Office Equipment

The Tools Geologists Need to Stay a Step Ahead

November 17, 2017 — by Richard Dawson

Although geologist are already one step ahead of many other earth-dwellers, since this filed of work is concerned with analyzing the structure of the very materials this planet is made of, in order to be more efficient in the midst of new discoveries, one must be well equipped and keep ahead of the competition. The sweet irony about geology is that they go the distance by going back in history. So unless your ambition ends at rock hounds level, here’s what tools this complex scientific field requires.

equipment marking

Safety & Navigation

In order to locate work-sites, geologists must rely on GPS systems, maps and compasses and they also use surveying equipment to map their sites. They also require safety gear which consists of knee pads, helmets, reflective vests and boots. Should it be necessary to really take it up a notch, geologists can equip themselves with entire portable field stations with computers and scanners, living quarters, and mess halls. For rocky terrains, they make use of rock climbing gear to ensure safety.

Storage & Collection

For the purpose of staying organized, these earth-bound researchers rely on equipment marking products, such as permanent markers, which can be used on any kind of surface including wood, cloth, canvas, plastic, steel, iron, rubber, cardboard, glass, fiberglass and concrete ans can withstand oil, grease, rust, mud, snow, moisture, heat or cold. Containers for housing, transporting, and displaying samples are also a must for this type of work. Most of the time, basic storage containers can do the trick, however some geologists like to label each specimen with equipment marking, so their receptacles include display trays.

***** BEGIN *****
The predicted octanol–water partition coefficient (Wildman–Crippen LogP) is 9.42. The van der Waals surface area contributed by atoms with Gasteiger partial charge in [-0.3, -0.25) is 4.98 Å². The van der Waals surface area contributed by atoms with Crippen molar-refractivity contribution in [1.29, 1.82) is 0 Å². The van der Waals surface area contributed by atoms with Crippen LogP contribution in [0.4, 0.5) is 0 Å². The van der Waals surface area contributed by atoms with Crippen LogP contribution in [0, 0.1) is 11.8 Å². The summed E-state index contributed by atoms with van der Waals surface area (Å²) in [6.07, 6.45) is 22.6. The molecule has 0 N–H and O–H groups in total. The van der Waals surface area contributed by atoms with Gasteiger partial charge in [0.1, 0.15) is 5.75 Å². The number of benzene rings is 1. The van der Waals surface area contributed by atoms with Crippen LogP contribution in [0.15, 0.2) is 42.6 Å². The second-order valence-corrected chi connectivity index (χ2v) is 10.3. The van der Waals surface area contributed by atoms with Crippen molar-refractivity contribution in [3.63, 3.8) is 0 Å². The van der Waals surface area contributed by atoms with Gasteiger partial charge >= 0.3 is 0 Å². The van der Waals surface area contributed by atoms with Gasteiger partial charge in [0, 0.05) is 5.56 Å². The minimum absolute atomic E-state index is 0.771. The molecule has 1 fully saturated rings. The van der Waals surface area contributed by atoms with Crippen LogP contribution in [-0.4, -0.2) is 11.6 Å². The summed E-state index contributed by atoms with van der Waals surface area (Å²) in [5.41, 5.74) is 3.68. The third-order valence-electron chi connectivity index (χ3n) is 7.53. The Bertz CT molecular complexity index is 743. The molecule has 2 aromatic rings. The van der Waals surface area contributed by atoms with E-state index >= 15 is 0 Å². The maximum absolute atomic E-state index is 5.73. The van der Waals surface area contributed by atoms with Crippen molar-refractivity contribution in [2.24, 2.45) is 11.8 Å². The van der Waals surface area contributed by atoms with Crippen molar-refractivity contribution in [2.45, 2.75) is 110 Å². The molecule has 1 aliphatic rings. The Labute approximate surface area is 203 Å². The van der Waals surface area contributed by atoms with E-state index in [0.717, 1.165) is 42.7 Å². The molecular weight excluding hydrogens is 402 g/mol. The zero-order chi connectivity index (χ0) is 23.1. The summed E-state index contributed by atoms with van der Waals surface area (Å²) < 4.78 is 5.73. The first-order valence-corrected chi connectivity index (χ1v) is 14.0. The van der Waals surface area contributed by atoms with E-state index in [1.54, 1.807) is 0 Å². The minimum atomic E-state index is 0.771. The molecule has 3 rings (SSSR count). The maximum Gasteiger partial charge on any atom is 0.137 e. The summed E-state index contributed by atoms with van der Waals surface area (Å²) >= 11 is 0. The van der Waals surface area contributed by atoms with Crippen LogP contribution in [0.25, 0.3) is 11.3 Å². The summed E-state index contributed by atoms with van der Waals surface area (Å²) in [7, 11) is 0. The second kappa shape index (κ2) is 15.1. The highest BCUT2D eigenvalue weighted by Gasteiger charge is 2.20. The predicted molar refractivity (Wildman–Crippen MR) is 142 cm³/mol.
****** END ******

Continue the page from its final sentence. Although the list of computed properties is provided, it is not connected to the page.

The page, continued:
Field Observation

This task includes digging and prepping tools such as rock hammers, brushes, scrapers and chisels. However, no field observation job can be complete without tools such as cameras, lenses, clipboards and notepads. In addition, geologists often make use of ground radar-based imaging technology for the purpose of getting a better picture of what resides beneath their feet. Water and soil sampling tools are also a necessity when it comes to gathering specimens to take back to the lab.

Lab Observation

Geologists usually bring their specimens to a laboratory where they do detailed examinations using various microscopes. This can be a standard compound microscopes that is used to magnify surface images or a scanning electron microscope that is used to create detailed 3-D images of very tiny particles. Less powerful lenses and loupes might also be required for examining the details of handheld samples. Finally, advanced geologists also use computer programs such as the CAD software or a photo imaging software for generating virtual models of excavation sites.